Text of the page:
The Secretary of Homeland Security shall provide sufficient funding to the Alternatives to Detention Division to cover alternatives to detention program costs for all aliens awaiting immigration proceedings who are not subject to detention.
The Director of U.S. Immigration and Customs Enforcement shall contract with nonprofit service providers with the ability to provide the services required in operating an alternatives to detention program whenever feasible.
Authorization of appropriations
There are authorized to be appropriated such sums as may be necessary to carry out this section.
Increasing the number of immigration judges and strengthening merit-based hiring and due process
The Attorney General shall increase the total number of immigration judges by 225, compared to the number of immigration judges authorized on the date of the enactment of this Act.
Support staff; other resources
The Attorney General shall ensure that the Executive Office for Immigration Review has sufficient support staff, adequate technological and security resources, and appropriate facilities to conduct the immigration proceedings required under Federal law.
Amounts appropriated for the Executive Office for Immigration Review or for any other Department of Justice agency or function may not be used to implement numeric judicial performance standards or other standards that could negatively impact the fair administration of justice by the immigration courts.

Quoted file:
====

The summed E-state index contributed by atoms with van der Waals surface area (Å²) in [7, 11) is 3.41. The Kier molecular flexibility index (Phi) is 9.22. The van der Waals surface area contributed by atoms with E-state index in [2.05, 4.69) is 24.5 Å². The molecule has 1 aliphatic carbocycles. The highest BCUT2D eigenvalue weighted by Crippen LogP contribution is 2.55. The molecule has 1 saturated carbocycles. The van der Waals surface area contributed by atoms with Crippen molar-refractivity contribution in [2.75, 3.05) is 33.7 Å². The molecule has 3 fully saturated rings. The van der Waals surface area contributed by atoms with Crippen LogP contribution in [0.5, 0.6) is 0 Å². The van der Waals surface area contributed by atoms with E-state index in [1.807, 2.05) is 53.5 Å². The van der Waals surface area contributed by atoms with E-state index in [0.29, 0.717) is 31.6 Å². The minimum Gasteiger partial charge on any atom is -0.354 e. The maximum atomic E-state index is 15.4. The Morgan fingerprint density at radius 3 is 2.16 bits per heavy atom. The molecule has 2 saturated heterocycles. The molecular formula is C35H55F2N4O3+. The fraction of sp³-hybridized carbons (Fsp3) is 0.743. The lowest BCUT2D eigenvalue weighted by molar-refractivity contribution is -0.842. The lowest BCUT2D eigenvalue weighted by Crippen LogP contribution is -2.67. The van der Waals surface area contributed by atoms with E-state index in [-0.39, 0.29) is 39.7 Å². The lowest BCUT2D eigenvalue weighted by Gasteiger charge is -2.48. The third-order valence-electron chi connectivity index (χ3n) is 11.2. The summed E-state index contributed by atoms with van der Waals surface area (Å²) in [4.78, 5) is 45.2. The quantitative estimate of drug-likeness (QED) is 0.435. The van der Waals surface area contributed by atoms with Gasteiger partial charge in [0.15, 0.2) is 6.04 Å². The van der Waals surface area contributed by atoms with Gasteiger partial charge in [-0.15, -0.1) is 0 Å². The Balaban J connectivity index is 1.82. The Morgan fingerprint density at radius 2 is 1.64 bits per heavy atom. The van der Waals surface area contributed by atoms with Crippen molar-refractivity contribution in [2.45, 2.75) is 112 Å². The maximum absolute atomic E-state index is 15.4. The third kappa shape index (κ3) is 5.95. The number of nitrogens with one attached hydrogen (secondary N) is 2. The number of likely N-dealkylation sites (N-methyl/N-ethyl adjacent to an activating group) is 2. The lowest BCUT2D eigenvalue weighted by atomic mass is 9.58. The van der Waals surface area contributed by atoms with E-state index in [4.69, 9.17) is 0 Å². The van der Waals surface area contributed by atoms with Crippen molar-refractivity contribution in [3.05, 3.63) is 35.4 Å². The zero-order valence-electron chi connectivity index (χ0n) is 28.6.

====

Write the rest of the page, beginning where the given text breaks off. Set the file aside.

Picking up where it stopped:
The Attorney General shall—
ensure that all newly hired immigration judges and Board of Immigration Appeals members are highly qualified and trained to conduct fair, impartial adjudications in accordance with applicable due process requirements; and
in selecting immigration judges, may not give any preference to candidates with prior government experience compared to equivalent subject-matter expertise resulting from nonprofit, private bar, or academic experience.
Authorization of appropriations
There are authorized to be appropriated such sums as may be necessary to carry out this section.
U.S. Citizenship and Immigration Services Refugee Corps officers
The Secretary of Homeland Security shall increase the total number of Department of Homeland Security personnel who are responsible for processing refugee applications by not fewer than the maximum number of such personnel reassigned to the Asylum Division during fiscal year 2018.